Two new marine parks have been declared on the remote Kimberley coast, including the Horizontal Falls, a popular tourist attraction.
The Lalang-garram/Horizontal Falls and North Lalang-garram Marine Parks will cover almost half a million hectares of coastal waters north-east of the Kimberley town of Derby.
Environment Minister Albert Jacob travelled to Derby to launch the new marine parks.
“This area is particularly significant because here we’re talking about the Horizontal Falls first and foremost, one of the most iconic attractions of the Kimberley,” he said.
The two new marine parks, and a third that Mr Jacobs is planning called the North Kimberley Marine Park, will total more than 3 million hectares.
“To put that into context, the current entire area of marine parks for the state of Western Australia is only 1.5 million hectares, so these two parks and the next one that we will create, essentially triple the size of our marine park estate,” he said.
The new marine parks will be co-managed with the Dambimangari traditional owners of the area.
Chairman Francis Woolagoodja welcomed their creation.
“For us it’s a role that we can play monitoring and preserving our area. The second part is identifying that these areas are well known around the world and it’s putting WA on the map,” Mr Woolagoodja said.
“So it’s exciting for us as the Dambinmangari traditional owners, and it’s also exciting for WA.”
Traditional owners opposed to national park around falls
There has been interest in mining around the Horizontal Falls, and the Environment Minister said that area was being considered for a terrestrial national park.
“We’re still in negotiations for the terrestrial side around Horizontal Falls,” Mr Jacobs said.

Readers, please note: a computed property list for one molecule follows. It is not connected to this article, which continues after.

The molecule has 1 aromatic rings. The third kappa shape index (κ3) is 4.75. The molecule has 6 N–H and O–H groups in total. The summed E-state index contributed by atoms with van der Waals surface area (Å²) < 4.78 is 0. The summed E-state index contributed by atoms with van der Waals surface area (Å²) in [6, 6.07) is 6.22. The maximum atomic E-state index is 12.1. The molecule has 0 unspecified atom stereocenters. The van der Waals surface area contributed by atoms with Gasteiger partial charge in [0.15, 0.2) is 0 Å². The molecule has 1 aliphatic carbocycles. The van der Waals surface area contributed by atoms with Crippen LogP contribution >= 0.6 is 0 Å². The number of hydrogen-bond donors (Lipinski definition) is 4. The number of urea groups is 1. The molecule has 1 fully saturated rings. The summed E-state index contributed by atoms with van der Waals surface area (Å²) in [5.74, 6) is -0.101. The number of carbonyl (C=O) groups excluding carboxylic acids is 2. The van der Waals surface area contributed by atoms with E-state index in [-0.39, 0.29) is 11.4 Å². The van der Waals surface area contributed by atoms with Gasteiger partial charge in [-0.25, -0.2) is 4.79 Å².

While traditional owners welcomed the new marine park, Mr Woolagoodja said they were opposed to a terrestrial national park.
“We see that we can have a partnership with the state to manage country on water, but as far as land, we’ve always pushed the idea that that’s going to be our thing,” Mr Woolagoodja said.
“There’s a lot of highly sacred areas to us, a lot of burial sites. If it’s a national park, we’re not comfortable with people just going there willy-nilly.”
The new marine parks will provide new opportunities for tourism, according to Mr Jacobs.
“We see this as a huge potential for tourism, and really for economic development in the Kimberley, and that’s part of the reason why we’re creating them with joint management agreements with traditional owners,” he said.
“It’s Aboriginal job creation and Aboriginal career pathways in some of the remote parts of this state that otherwise might not exist.”
Tourism operators who drive boats through the turbulent water of the Horizontal Falls will be regulated, according to Mr Woolagoodja.
“It gets a bit dangerous when you’ve got people going through willy-nilly, not being watched and monitored,” he said.
“We can put things in place to say who goes through it and that they’ve got to be qualified to go through it. And we could use one operator to push everybody through.”
Concern over sanctuary zones
“If you make too many sanctuary zones it is going to push recreational fishers, the commercial fishing up there, all into a smaller area and that’s going to increase the impact,” Ms Hennessey said.
“It’s just impacting on a much smaller area, and then yeah, there is a chance of over-fishing or human impact on the environment.”
But it is the lack of sanctuary zones in the North Lalang-garram Marine Park that is of concern for environmentalist Tim Nichol, from the Pew Charitable Trust.
“That’s an issue that needs to be dealt with in the longer term, but today we’re very happy about what’s being announced at the Horizontal Falls,” Mr Nichol said.
“The Barnett Government has made a huge contribution towards conservation in the Kimberley.
“There’s still more work to be done, but it’s important now to recognise what has been achieved.”
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